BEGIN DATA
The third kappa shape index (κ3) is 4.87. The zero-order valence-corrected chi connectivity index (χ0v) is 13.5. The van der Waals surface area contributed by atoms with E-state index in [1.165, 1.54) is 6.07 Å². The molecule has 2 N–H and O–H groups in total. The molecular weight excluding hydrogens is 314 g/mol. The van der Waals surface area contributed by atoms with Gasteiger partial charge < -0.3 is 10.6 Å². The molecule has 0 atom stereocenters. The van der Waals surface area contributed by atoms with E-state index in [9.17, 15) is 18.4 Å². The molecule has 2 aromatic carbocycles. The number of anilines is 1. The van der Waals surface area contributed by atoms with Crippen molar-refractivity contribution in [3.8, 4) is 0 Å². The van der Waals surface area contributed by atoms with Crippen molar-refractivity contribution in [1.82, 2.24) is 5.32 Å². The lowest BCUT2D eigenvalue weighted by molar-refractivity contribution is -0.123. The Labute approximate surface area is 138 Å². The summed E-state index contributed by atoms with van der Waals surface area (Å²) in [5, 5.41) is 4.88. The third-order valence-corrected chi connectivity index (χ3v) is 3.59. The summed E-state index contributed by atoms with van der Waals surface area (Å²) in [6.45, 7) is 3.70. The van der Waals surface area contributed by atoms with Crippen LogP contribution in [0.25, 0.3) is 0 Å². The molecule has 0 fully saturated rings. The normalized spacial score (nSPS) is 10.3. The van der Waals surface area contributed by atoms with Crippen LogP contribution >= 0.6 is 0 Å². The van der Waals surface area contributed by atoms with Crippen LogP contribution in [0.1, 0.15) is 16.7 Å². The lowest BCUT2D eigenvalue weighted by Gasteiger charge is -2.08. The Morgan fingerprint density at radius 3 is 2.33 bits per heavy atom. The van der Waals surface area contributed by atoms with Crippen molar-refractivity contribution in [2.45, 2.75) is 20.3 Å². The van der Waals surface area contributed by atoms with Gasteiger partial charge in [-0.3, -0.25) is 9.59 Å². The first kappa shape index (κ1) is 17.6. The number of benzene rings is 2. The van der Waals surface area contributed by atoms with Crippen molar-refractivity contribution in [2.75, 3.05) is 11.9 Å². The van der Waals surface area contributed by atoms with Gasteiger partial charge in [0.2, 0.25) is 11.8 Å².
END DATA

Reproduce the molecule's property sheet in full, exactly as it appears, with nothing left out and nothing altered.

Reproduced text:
The third kappa shape index (κ3) is 4.87. The zero-order valence-corrected chi connectivity index (χ0v) is 13.5. The van der Waals surface area contributed by atoms with E-state index in [1.165, 1.54) is 6.07 Å². The molecule has 2 N–H and O–H groups in total. The molecular weight excluding hydrogens is 314 g/mol. The van der Waals surface area contributed by atoms with Gasteiger partial charge < -0.3 is 10.6 Å². The molecule has 0 atom stereocenters. The van der Waals surface area contributed by atoms with E-state index in [9.17, 15) is 18.4 Å². The molecule has 2 aromatic carbocycles. The number of anilines is 1. The van der Waals surface area contributed by atoms with Crippen molar-refractivity contribution in [3.8, 4) is 0 Å². The van der Waals surface area contributed by atoms with Crippen molar-refractivity contribution in [1.82, 2.24) is 5.32 Å². The lowest BCUT2D eigenvalue weighted by molar-refractivity contribution is -0.123. The Labute approximate surface area is 138 Å². The summed E-state index contributed by atoms with van der Waals surface area (Å²) in [5, 5.41) is 4.88. The third-order valence-corrected chi connectivity index (χ3v) is 3.59. The summed E-state index contributed by atoms with van der Waals surface area (Å²) in [6.45, 7) is 3.70. The van der Waals surface area contributed by atoms with Crippen LogP contribution in [0.25, 0.3) is 0 Å². The molecule has 0 fully saturated rings. The normalized spacial score (nSPS) is 10.3. The van der Waals surface area contributed by atoms with Crippen LogP contribution >= 0.6 is 0 Å². The van der Waals surface area contributed by atoms with Crippen LogP contribution in [0.1, 0.15) is 16.7 Å². The lowest BCUT2D eigenvalue weighted by Gasteiger charge is -2.08. The Morgan fingerprint density at radius 3 is 2.33 bits per heavy atom. The van der Waals surface area contributed by atoms with Crippen molar-refractivity contribution in [2.45, 2.75) is 20.3 Å². The van der Waals surface area contributed by atoms with Gasteiger partial charge in [-0.3, -0.25) is 9.59 Å². The first kappa shape index (κ1) is 17.6. The number of benzene rings is 2. The van der Waals surface area contributed by atoms with Crippen molar-refractivity contribution in [2.75, 3.05) is 11.9 Å². The van der Waals surface area contributed by atoms with Gasteiger partial charge in [0.2, 0.25) is 11.8 Å².